WAITING FOR GUFFMAN, Fred Willard, Catherine O'Hara, Christopher Guest, Parker Posey, Eugene Levy, 1
Credit: Sony Pictures Classics/Courtesy Everett Collection

Is Christopher Guest a comic genius? After seeing Waiting for Guffman, which he cowrote, directed, and stars in, I’m prepared to say that he might be. An ironic celebration of American bad taste, the movie is a mock documentary that follows the hapless residents of Blaine, Mo., as they attempt to put on a musical in their high school gymnasium. Most of the characters are bland middle-class losers — a dim-bulb Dairy Queen worker (Parker Posey), a geeky Jewish dentist (Eugene Levy) — but, oh, how they want to perform! Their leader is Corky St. Clair (Guest), the town’s token theater-bug homosexual, who, after a decade of failure in New York City, has agreed to stage an ersatz Broadway revue on the occasion of Blaine’s sesquicentennial.

Guest has always been inspired — on Saturday Night Live and, most famously, in This Is Spinal Tap, the delirious heavy metal satire driven by his performance as a wickedly self-deluded rock egotist. But in Waiting for Guffman, he transcends even his usual teasing highs. Corky, with his morose lisp and popping eyes, his ”stylish” bowl cut, his infantile mood swings, seems, at first, an outrageous stereotype — the self-hating closet queen — but the way Guest plays him he’s more like Ed Wood in the body of Harvey Fierstein; he’s going to put on this show even if he has to break every nail to do it. Corky caresses his words like silk pajamas, and his rage keeps bursting out with jack-in-the-box abandon. After learning that one of the cast members will be an opening night no-show, he seethes into the phone, ”I hate you — and I hate your…ass face!” It takes special inspiration to make a line like that as touching as it is hilarious. Waiting for Guffman is a madcap gem, a movie that salutes the garishness, the shameless enthusiasm, of middle Americans whose lack of talent is matched only by their eagerness to parade it. Guest knows these people are ridiculous, but the beauty of the film is that they’re never just ridiculous. When the musical finally goes up, it’s a veritable triumph of tackiness. Ed Wood would have been proud.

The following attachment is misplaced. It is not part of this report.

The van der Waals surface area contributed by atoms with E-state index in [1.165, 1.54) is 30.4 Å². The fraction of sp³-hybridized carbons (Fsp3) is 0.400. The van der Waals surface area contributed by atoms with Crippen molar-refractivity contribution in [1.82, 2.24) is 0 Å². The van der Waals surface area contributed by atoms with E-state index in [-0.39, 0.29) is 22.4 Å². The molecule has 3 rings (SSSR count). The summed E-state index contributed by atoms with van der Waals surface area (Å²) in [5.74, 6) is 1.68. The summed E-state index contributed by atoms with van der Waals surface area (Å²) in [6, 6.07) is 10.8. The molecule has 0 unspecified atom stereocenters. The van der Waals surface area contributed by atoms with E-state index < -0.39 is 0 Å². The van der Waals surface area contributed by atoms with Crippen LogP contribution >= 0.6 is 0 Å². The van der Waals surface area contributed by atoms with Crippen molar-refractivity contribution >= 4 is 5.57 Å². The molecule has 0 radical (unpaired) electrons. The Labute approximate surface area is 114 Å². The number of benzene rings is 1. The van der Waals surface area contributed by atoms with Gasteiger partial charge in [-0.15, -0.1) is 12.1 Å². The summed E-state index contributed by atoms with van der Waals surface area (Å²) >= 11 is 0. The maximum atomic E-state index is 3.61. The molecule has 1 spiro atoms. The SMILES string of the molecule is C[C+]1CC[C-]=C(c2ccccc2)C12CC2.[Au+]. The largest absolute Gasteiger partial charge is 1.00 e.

Waiting for Guffman
  • Movie
  • 84 minutes